SIMETRI's solution was a static arm that sat in a recommended position so one could feel the bone, insert or drill into it, then aspirate bone marrow and inject fluids. In effect, SIMETRI developed the mechanisms to help simulate the elbow and the shoulder, as well as the underlying bone and soft tissue.
The prototype or Phase I of the project demonstrated the concept and was done manually, said Alban. For the next phase, Alban’s team brought in SolidWorks models and created CAD designs. Alban said her team purchased a “less expensive” 3D printer for prototyping the part’s form, fit and function when fitted under the anatomical soft tissue simulating the arm and shoulder. They created a model that could articulate and rotate the arm so it could accurately rotate the humerus head. (“Once we’re able to feel humerus head, we can inject,” she said.)
Her team produced various designs and 3D printed versions of the model in-house. “Once we perfected it to provide the kind of friction and pushback comparable to the experience of drilling into a human bone, we had it mass-manufactured by a vendor,” Alban said. “All of that saved us a ton of time and a ton of money, and also helped us accelerate the speed at which we could get to a point where we could get a usable model into the war-fighters’ hands.”
In another example, the Defense Health Agency, issued a call for a training device that supported training on how to reduce a dislocated shoulder joint. “It’s very hard to teach this procedure unless you actually are in the emergency room or in the clinic when someone comes in,” said Alban. “You rarely will be able to actually physically train it.”
SIMETRI responded by developing a medical device that incorporates sensors within the shoulder’s soft tissue and behind the scapula, “where one should be massaging,” said Alban. Part of the procedure is to give patients a sedative to help them relax. “It’s very painful, so they’re very tense,” said Alban. “What’s happening is that the muscles are constantly trying to bring that shoulder back—so they’re fighting and having spasms.”
Sedatives help calm the patient, but the medic still has to fatigue the muscles by massaging them in the correct locations and based on the inputs from the sensors. The sensors capture position data as well as pressure data to ensure that medics are doing it in the correct manner. “The simulator reduces the joint back into location, but it does not reduce back into location until you do it the right way,” Alban said.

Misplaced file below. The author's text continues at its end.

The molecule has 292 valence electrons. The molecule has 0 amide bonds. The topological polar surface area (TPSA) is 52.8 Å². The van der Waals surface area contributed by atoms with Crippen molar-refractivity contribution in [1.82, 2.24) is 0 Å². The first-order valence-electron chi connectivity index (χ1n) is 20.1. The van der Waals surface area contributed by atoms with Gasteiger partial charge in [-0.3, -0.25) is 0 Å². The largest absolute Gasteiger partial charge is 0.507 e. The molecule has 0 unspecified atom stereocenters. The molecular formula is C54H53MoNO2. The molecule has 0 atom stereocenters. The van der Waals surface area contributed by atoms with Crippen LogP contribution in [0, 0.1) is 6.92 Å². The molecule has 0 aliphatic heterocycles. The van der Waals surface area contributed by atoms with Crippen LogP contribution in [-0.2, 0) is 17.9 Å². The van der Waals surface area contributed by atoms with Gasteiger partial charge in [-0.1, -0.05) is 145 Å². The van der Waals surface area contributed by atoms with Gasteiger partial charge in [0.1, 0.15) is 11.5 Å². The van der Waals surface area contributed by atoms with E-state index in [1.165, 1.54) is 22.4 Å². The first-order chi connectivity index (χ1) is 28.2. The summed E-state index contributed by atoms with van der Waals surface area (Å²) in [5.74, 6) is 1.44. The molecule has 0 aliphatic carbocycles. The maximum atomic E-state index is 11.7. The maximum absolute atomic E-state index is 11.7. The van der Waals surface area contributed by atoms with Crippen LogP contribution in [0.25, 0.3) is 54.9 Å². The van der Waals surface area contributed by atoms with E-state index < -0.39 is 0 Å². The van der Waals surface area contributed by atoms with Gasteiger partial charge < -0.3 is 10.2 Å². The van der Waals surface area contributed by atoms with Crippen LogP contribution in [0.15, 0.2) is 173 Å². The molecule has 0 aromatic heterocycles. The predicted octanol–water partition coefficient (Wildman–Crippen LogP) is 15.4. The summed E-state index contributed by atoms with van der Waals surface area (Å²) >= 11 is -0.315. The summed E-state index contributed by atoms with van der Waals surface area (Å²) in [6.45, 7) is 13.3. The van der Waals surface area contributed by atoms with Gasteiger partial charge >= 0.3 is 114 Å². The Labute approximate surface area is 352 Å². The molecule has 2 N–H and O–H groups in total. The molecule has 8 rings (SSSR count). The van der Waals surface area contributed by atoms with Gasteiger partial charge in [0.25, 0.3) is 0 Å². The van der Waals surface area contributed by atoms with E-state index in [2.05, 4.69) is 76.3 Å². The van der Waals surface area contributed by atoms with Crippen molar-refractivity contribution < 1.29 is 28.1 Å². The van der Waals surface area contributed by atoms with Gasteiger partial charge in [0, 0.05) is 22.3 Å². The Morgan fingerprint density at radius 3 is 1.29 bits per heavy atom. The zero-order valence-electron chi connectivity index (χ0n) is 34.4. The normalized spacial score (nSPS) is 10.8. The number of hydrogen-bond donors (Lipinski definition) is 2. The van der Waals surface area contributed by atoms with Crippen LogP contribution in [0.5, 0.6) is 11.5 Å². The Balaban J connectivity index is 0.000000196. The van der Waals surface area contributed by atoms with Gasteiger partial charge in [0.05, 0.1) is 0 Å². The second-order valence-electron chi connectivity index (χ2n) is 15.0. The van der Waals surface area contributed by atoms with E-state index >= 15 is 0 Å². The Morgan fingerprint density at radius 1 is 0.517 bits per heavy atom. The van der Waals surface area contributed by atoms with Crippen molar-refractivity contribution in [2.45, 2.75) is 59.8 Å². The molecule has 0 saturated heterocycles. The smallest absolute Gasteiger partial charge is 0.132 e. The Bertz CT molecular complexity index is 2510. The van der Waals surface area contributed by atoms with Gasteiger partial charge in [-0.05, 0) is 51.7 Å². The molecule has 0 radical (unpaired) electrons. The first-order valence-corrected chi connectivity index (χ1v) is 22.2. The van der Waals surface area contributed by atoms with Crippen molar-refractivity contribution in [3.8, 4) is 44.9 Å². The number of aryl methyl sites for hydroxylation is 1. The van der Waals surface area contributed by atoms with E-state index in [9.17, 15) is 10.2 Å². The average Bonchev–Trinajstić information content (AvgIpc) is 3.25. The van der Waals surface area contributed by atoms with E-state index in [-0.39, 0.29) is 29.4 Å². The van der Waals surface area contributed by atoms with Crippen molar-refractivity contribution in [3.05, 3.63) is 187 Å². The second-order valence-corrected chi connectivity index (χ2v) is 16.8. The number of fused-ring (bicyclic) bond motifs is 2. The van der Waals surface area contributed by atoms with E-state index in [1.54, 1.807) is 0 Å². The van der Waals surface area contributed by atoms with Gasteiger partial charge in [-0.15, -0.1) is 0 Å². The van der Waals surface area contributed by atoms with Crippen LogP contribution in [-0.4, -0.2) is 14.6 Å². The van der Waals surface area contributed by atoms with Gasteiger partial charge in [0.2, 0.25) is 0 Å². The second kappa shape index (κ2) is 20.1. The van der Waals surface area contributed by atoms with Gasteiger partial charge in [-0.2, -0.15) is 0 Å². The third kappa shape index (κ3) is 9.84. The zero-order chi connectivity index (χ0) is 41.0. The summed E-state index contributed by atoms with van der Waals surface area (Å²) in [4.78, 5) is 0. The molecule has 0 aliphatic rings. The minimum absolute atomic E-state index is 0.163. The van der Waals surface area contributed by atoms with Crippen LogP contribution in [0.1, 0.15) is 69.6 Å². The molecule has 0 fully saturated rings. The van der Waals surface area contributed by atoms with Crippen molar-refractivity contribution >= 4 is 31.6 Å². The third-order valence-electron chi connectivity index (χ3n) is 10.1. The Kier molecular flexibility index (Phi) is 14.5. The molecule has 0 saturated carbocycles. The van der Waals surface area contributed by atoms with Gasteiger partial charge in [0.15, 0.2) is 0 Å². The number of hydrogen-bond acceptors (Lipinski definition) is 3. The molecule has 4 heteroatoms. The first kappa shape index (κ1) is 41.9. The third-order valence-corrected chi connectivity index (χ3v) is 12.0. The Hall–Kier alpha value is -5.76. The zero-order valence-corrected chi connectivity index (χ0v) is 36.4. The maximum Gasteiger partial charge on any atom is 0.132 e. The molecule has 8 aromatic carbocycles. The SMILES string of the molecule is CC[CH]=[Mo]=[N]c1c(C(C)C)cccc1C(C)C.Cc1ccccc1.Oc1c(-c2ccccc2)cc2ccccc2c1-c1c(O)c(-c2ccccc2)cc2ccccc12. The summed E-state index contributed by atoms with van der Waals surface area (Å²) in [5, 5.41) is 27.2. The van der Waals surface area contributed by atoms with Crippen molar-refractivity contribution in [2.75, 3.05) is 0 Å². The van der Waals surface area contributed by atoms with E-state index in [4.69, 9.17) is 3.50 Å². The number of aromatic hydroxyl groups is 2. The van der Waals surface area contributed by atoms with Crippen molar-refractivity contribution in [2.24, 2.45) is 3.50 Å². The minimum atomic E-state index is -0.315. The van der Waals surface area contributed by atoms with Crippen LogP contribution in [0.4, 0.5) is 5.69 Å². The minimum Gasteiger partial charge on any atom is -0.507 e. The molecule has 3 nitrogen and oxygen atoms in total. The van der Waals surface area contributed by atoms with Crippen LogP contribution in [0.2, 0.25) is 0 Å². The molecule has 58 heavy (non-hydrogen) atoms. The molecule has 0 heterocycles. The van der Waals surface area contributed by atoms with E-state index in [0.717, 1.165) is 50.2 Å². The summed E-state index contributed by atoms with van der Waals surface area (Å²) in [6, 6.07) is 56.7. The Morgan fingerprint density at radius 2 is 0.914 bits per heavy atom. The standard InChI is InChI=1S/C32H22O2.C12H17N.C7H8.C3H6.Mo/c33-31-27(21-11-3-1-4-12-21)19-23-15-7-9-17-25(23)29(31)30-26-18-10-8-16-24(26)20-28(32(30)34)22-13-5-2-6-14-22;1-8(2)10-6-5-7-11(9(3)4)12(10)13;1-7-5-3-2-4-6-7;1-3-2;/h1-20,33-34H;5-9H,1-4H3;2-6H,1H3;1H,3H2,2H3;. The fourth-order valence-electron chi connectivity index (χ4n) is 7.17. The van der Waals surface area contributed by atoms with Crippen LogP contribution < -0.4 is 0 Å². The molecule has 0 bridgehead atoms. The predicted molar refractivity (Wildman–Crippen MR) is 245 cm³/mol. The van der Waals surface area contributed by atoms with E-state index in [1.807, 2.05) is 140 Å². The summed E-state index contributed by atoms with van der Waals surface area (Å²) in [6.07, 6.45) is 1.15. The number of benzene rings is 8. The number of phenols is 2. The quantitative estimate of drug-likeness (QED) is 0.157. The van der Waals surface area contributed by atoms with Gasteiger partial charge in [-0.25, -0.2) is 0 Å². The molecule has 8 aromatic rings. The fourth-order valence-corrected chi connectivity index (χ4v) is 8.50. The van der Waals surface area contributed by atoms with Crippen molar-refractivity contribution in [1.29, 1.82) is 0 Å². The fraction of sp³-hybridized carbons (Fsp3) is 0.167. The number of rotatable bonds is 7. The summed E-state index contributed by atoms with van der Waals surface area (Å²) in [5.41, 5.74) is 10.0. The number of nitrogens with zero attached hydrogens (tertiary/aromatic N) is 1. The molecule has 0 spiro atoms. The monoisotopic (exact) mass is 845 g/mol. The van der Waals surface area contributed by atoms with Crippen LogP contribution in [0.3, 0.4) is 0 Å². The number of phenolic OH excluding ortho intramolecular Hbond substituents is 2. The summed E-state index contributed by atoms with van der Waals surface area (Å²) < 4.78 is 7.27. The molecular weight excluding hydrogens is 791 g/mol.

(The device was undergoing training effectiveness evaluation at the time of this writing.)
The roadmap to digitization for SIMETRI, said Alban, started first on the mechanical side, when mechanical models started to go from sketches to using SolidWorks and 3D models, and then embedding sensors to capture data before writing the related software and then advancing the software development capability.
For instance, SIMETRI has developed a standalone training device (which can also attach to a manikin) that has the ability to understand if and when tissue has been cut or incised correctly or, depending on the procedure, if it has been incised in way that sufficient pressure is released. Alban explained that most instructors within the military are interested in the standalone model, but there are some who are doing more advanced training and want to digitally connect the device to a mannequin.
In another development, software can monitor when the fascia (connective tissue encasing the muscle) of a specific muscle compartment has been cut, and when and if the correct fascia has been cut enough to release pressure that is increasing in the compartment. That data is transmitted digitally to the manikin, and the physiology model of that manikin is updated as a result of that new data and, therefore, displays new vital signs. “If you have not done it the right way, you will have no pulse at the foot, but if you do this procedure correctly, you will gain back pulse at the foot because you relieved the pressure and are allowing circulation to flow through,” explained Alban.